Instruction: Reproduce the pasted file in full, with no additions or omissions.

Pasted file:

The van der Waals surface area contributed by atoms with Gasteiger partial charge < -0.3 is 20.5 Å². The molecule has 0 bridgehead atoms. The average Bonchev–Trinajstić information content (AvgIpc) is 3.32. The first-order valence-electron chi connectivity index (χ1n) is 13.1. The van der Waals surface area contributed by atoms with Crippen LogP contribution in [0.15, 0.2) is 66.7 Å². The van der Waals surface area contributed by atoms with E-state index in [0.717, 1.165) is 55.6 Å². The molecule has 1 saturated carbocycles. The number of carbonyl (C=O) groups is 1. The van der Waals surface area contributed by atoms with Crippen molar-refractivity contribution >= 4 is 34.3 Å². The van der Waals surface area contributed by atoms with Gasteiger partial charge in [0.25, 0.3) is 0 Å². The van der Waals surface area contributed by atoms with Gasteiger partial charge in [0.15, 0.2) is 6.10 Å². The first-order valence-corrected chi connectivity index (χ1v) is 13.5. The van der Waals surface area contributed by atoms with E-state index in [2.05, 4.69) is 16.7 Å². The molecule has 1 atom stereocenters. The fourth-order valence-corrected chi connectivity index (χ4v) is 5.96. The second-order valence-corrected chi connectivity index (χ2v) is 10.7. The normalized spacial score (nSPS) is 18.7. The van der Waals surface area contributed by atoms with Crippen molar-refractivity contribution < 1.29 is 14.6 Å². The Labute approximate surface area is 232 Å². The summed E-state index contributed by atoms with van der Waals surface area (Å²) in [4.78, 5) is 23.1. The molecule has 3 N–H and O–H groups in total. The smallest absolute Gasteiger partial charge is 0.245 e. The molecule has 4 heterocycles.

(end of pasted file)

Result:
The van der Waals surface area contributed by atoms with Gasteiger partial charge < -0.3 is 20.5 Å². The molecule has 0 bridgehead atoms. The average Bonchev–Trinajstić information content (AvgIpc) is 3.32. The first-order valence-electron chi connectivity index (χ1n) is 13.1. The van der Waals surface area contributed by atoms with Crippen LogP contribution in [0.15, 0.2) is 66.7 Å². The van der Waals surface area contributed by atoms with E-state index in [0.717, 1.165) is 55.6 Å². The molecule has 1 saturated carbocycles. The number of carbonyl (C=O) groups is 1. The van der Waals surface area contributed by atoms with Crippen molar-refractivity contribution >= 4 is 34.3 Å². The van der Waals surface area contributed by atoms with Gasteiger partial charge in [0.25, 0.3) is 0 Å². The van der Waals surface area contributed by atoms with Gasteiger partial charge in [0.15, 0.2) is 6.10 Å². The first-order valence-corrected chi connectivity index (χ1v) is 13.5. The van der Waals surface area contributed by atoms with E-state index in [2.05, 4.69) is 16.7 Å². The molecule has 1 atom stereocenters. The fourth-order valence-corrected chi connectivity index (χ4v) is 5.96. The second-order valence-corrected chi connectivity index (χ2v) is 10.7. The normalized spacial score (nSPS) is 18.7. The van der Waals surface area contributed by atoms with Crippen molar-refractivity contribution < 1.29 is 14.6 Å². The Labute approximate surface area is 232 Å². The summed E-state index contributed by atoms with van der Waals surface area (Å²) in [4.78, 5) is 23.1. The molecule has 3 N–H and O–H groups in total. The smallest absolute Gasteiger partial charge is 0.245 e. The molecule has 4 heterocycles.